Paradise Lost Critical Overview - Essay

John Milton

Critical Overview

(Epics for Students)

Milton's poem has produced mixed reactions in the three centuries since its first publication. Much of the controversy surrounding the poem centers around two main issues: its style, and its content (specifically its religious subject matter and political overtones). Yet, it must be remembered, in the epic form style and content are closely related, and it is thus impossible to separate the two issues entirely.

Early reactions to the poem seem to have questioned Milton's use of blank verse in an epic poem, and the second and third issues of the first edition contain a note from "The Printer to the Reader'' on this subject, as well as Milton's own justification of "The Verse." However, the most intense reaction to the poem in its early days focused on its content. Nicholas von Maltzahn ("The First Reception of Paradise Lost (1667)") summarizes the politics surrounding three early responses which typify its first reception. The episcopal licenser, Thomas Tomkins, was at first inclined to suppress the poem, finding evidence in it of the anti-royalist sentiments for which Milton was notorious after the publication of his tracts supporting the regicide of Charles I. After the Restoration, such opinions were, naturally, cause for profound concern. Tomkins disapproved of the emphasis on astrological omens, such as eclipses, which reflected a Puritan tendency to over-emphasize natural events, and which Tomkins feared would fuel dissent in the wake of numerous disasters which the English had suffered in the previous year (such as the Great Fire of London). Tomkins was also suspicious of Milton's elevation of private illumination or inspiration. However, other preoccupations also engaged Tomkins, and in a time of national crisis, Milton's emphasis on reason, first principles and common notions, and the poem's engaging development of sacred history were seen as contributing to, rather than detracting from the stability and national unity which Tomkins sought to endorse. He therefore licensed the work, in spite of his misgivings.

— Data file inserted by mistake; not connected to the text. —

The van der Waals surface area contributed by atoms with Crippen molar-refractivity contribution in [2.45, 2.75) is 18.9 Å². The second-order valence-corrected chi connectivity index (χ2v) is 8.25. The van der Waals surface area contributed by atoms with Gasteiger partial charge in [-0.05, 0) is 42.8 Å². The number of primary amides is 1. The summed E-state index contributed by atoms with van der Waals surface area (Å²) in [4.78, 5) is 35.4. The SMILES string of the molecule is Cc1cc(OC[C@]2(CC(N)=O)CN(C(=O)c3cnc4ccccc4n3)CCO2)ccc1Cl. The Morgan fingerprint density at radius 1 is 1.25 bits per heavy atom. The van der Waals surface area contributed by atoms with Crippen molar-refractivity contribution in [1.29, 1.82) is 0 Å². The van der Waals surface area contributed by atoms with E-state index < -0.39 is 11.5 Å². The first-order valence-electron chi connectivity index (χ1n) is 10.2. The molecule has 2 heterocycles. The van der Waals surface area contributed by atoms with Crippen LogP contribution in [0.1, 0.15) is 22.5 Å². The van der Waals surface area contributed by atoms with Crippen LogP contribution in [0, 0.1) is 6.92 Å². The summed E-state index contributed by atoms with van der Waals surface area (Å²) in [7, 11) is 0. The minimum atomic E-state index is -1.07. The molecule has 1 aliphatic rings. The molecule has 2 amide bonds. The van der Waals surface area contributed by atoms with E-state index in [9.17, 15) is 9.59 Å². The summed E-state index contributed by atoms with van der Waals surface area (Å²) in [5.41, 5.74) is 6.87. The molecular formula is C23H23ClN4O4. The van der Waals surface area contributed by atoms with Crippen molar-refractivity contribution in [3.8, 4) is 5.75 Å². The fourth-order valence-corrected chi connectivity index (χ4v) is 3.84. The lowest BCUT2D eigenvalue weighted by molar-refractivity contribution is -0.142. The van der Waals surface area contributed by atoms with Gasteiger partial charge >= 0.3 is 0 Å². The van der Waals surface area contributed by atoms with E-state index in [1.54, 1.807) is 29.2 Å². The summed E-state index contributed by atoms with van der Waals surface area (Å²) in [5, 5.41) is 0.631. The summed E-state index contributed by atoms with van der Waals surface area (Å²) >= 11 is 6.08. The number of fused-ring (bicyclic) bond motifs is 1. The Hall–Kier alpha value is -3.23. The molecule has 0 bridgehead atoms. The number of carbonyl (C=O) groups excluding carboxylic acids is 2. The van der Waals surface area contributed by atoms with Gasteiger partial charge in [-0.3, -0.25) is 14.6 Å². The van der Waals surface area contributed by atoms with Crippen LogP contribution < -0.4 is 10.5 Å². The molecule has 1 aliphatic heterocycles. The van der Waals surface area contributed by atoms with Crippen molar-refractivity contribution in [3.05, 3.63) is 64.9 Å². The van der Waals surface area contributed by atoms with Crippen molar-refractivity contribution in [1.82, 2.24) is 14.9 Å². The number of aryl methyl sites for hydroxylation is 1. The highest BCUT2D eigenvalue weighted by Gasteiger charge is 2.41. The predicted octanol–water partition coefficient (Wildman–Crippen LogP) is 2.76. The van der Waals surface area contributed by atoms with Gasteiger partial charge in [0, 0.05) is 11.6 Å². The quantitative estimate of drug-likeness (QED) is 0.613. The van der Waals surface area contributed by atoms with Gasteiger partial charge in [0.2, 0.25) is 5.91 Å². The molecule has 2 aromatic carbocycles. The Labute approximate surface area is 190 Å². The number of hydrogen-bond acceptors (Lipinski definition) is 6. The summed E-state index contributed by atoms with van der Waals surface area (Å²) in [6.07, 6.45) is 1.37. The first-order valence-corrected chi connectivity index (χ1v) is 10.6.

The initial success of the poem is seen in the reactions of Sir John Hobart, who saw the Christian epic as a welcome balance to the decadent culture of the court. While joining in the (by now) almost universal condemnation of the politics represented in Milton's prose, Hobart praised Milton's humanism, as well as his style, which he stated was "not only above alle moderne attempts in verse, but equall to any of the Antient Poets'' (letter, Bodl. Ms Tanner 45, cited by von Maltzahn). John Beale,...

(The entire section is 1041 words.)